to show that such a condition has not been complied with.
It is true that ordinarily conditions precedent to a contract must be strictly and literally fulfilled and that one of the exceptions to the Parol Evidence Rule permits the introduction of outside evidence to show the existence of an unfulfilled condition precedent to liability. See 32 C.J.S. Evidence § 935 and cases therein cited. But there is an important exception to this general statement. Where the written instrument contains a recitation that it embodies the entire agreement between the parties and that they shall not be bound by any representations, agreements or conditions not therein contained, then parol evidence is inadmissible to show the existence of an unfulfilled condition precedent not set forth in the instrument. Edward T. Kelly Co. v. Von Zakobiel, 168 Wis. 579, 171 N.W. 75; Automobile Battery Co. v. Geraghty & Co., 30 Ga.App. 446, 118 S.E. 412; Fadex Foreign Trading Corp. v. Crown Steel Corp., 272 App.Div. 273, 70 N.Y.S.2d 892, affirmed 297 N.Y. 903, 79 N.E.2d 739. The logic of the distinction is that to show a condition precedent not inconsistent with the writing is not to vary or contradict the terms of the writing, but to show such a condition where the instrument recites that there are none is a contradiction. Edward T. Kelly Co. v. Von Zakobiel, supra. In the case at bar the contract of sale specifically provides, in the language set out above, that it embodies the final agreement between the parties, and that they are not bound by any conditions not herein contained. It is thus the Court's view, in light of the authorities cited, that the signing of Plaintiffs' Exhibit 2 created a valid, enforceable contract for the sale of the premises, in spite of the fact that the deposit was never paid. To hold otherwise would be to allow the use of parol evidence to contradict the specific language of the written instrument.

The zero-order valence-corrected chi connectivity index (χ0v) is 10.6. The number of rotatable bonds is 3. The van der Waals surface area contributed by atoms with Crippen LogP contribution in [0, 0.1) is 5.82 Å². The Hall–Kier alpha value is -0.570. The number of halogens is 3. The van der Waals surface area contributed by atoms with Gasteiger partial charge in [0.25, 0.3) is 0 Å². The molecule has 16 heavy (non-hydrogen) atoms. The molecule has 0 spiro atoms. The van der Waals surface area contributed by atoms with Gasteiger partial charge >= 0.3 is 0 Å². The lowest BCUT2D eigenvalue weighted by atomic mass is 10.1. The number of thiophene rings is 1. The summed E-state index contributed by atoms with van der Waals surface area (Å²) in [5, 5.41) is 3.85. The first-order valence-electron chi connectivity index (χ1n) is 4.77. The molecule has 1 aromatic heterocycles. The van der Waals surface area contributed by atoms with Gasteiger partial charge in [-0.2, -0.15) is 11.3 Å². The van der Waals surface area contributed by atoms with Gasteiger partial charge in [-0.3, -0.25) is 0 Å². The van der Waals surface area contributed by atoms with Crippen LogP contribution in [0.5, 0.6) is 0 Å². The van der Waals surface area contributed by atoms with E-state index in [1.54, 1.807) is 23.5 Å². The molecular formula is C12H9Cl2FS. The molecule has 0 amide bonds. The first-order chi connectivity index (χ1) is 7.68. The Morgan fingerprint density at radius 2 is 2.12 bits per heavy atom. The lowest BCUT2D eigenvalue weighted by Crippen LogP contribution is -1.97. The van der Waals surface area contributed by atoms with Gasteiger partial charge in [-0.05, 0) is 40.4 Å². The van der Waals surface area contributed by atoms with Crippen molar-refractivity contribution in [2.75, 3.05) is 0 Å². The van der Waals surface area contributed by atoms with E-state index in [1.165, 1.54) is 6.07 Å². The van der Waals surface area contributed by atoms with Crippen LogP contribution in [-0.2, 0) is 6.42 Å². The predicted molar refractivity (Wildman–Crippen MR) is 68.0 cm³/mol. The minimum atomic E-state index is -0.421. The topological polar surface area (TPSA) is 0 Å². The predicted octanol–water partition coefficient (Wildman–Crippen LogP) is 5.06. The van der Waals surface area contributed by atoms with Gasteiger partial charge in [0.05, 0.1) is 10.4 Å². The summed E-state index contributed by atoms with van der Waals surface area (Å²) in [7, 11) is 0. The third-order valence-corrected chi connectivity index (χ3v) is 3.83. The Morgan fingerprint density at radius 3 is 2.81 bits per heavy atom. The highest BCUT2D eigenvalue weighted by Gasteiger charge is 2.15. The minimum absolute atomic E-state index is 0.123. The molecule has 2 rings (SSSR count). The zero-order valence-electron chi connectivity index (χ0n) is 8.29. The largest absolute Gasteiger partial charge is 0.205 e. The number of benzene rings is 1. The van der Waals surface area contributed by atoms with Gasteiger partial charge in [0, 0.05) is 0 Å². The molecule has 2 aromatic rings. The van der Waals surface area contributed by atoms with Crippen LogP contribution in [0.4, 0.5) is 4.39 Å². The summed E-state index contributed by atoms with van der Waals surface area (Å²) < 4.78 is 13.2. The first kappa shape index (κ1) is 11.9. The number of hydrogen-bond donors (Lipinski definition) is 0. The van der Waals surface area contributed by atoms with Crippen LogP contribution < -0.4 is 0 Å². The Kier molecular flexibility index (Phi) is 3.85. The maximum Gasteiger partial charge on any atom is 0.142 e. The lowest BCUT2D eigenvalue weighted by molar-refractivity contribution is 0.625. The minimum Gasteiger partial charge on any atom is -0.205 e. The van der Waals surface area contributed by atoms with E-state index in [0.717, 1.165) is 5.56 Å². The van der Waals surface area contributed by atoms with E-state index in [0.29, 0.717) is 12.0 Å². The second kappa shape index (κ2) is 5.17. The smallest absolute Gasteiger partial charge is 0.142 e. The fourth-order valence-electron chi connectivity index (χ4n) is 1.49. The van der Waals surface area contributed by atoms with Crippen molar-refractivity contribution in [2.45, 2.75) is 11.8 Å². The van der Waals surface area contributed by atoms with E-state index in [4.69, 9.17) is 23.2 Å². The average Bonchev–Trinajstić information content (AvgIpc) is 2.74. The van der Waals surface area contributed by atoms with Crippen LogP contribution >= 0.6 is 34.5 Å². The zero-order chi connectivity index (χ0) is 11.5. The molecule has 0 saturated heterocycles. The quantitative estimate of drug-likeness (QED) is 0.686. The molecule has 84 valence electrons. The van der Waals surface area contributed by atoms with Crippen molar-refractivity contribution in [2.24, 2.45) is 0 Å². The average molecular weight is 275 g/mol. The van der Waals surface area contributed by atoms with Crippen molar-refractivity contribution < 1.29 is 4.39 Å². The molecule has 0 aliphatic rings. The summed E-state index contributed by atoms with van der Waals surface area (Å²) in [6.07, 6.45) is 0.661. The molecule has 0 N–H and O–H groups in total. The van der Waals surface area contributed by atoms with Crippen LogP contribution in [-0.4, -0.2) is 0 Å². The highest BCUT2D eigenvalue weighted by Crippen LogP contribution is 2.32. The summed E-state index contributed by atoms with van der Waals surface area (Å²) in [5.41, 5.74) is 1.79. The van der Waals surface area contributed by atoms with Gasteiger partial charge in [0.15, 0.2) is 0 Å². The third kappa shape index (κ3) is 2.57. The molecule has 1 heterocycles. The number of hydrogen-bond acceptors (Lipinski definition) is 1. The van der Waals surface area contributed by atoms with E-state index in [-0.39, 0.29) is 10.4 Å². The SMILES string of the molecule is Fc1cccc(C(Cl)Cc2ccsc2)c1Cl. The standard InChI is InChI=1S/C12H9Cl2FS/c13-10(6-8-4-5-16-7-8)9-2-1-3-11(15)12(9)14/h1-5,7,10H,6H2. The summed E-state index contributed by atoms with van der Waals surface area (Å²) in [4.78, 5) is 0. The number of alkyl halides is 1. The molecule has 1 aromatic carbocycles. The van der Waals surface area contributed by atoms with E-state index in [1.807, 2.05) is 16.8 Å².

Having determined that the contract in question is a binding obligation, the Court must next consider the question of what if any damages Plaintiffs are entitled to recover. While it is true, as Defendant points out, that in general the law looks with disfavor on forfeitures, yet there seems to be no doubt that in the District of Columbia real estate forfeitures, treated as liquidated damages, will be enforced in the proper circumstances. Barnette v. Sayers, 53 App.D.C. 167, 169, 289 F. 567. But one important qualification was pointed out in the case of Sheffield, et al. v. Paul T. Stone, Inc., 68 App.D.C. 378, 98 F.2d 250, 252. In that case the purchaser was suing the seller for the return of a deposit paid pursuant to a real estate sales contract. Subsequent to the signing of the contract the purchaser had refused to complete the transaction. The seller resold the property and refused to return purchaser's deposit. In that case the Court had before it a contract provision concerning forfeiture of deposit identical to the one in the instant case (which provision is set out, supra). The Court construed the language to mean that the seller, upon purchaser's default had, in addition to specific performance, two alternative courses open to him; that he might declare the deposit forfeit and thereby relieve the purchaser of any further liability, or he might avail himself of any legal or equitable rights which he might have under the contract and that these alternative choices are mutually exclusive, in that if the seller elects to proceed in one fashion he can not thereafter avail himself of the other remedy. In the Sheffield case the Court held that when the seller resold the property to another purchaser he availed himself of his 'legal or equitable rights' under the contract. He was not thereafter at liberty to retain the deposit as liquidated damages, since by selling the property he had fixed his actual damages, or lack of them. In such a situation the only purpose for which the deposit might be retained would be as a set-off for the actual damages sustained if the subsequent resale were at a price lower than the contract price. But, in Sheffield the Court found that the resale was at a price higher than the contract price and there was no actual damages. Thus the seller was entitled to no part of the deposit.